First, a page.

The Government cite city deals as a way to support the economy in the cities and regions on this island. If the Executive put forward a proposition for a city deal for Derry, would the Secretary of State work with the Treasury and other colleagues to support and deliver that deal as a way of implementing a lot of the key targets of the One Plan?
The economic pact between the Executive and the Government was modelled on some of the approaches we take with city deals, but I would be delighted to talk to the hon. Gentleman about any proposals he might have to replicate the city deal model for Derry/Londonderry.
The Secretary of State will agree that the current political paralysis has a corrosive impact on business confidence and therefore the Northern Ireland economy. Can she clarify whether the all-party talks she is chairing are dealing with all issues simultaneously that are causing the stalemate or focusing exclusively on the budget crisis?
The talks are dealing with a long list of issues. We have taken them day by day—we did the budget, then we moved on to the legacy issues of flags, parades and the past. We will be looking at institutional questions today, and there are also proposals to look at unfinished businesses from the Belfast agreement. All these issues are important, but most crucial is that the budget is agreed, so that it is no longer causing instability in the Northern Ireland institutions.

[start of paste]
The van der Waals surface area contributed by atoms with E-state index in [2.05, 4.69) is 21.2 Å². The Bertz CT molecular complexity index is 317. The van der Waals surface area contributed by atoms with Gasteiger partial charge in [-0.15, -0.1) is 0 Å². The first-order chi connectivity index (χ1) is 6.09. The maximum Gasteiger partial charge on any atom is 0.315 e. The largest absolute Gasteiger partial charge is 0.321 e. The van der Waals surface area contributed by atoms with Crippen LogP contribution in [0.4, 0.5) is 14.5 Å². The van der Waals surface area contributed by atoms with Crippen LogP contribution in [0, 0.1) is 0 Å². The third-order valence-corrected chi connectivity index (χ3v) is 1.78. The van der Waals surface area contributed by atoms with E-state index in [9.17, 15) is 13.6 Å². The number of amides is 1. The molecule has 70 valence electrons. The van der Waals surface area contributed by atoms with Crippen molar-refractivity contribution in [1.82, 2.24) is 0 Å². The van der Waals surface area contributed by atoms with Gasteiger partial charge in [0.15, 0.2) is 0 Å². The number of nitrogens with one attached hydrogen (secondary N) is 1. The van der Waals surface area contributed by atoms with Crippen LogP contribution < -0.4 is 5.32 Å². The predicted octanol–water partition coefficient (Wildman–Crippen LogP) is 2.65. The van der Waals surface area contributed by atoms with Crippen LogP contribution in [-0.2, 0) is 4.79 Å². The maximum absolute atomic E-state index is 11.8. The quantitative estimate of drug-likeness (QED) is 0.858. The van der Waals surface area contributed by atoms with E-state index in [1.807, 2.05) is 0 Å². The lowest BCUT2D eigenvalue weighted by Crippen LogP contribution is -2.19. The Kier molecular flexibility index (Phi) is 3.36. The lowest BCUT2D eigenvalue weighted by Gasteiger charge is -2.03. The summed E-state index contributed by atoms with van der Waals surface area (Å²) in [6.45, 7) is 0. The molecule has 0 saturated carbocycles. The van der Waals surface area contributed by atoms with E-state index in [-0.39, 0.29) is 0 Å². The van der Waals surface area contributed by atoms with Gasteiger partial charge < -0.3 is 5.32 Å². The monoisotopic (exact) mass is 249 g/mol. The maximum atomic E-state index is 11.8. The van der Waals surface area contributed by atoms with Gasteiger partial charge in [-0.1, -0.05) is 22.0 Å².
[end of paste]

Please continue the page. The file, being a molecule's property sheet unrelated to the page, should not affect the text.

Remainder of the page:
Economic inactivity and worklessness are major underlying causes of instability and insecurity in Northern Ireland. Will the Secretary of State therefore undertake to ensure that the Northern Ireland Office gives its full support to the Heenan-Anderson commission, which we have established with a brief to come up with proposals for how the UK Government and Northern Ireland Executive can tackle the problems of worklessness in a more effective way?
I am certainly prepared to look at whatever findings that body comes up with. I was slightly surprised to see that Deirdre Heenan had tweeted that Labour did not have any policies, which I thought was quite an unusual start to the commission’s work. It is important to recognise that in this country we have had the largest annual fall in unemployment since records began. In Northern Ireland, the claimant count has fallen for 21 consecutive months. That is providing more peace of mind and security for thousands of people in Northern Ireland and it is the result of the Government’s long-term economic plan.
The October labour market survey reports that the unemployment rate in Northern Ireland for 18 to 24-year-olds has come down 4.2 percentage points over the year. The Government’s policy of reducing the largest structural deficit in UK peacetime history is delivering a sustainable economic recovery and assisting young people into employment.
As the Secretary of State will know, youth unemployment is still stubbornly high in Northern Ireland. Jobs Growth Wales has created 12,000 opportunities for young people living in Wales. Has she had the chance to study the programme with the Executive, with the hope of adopting it?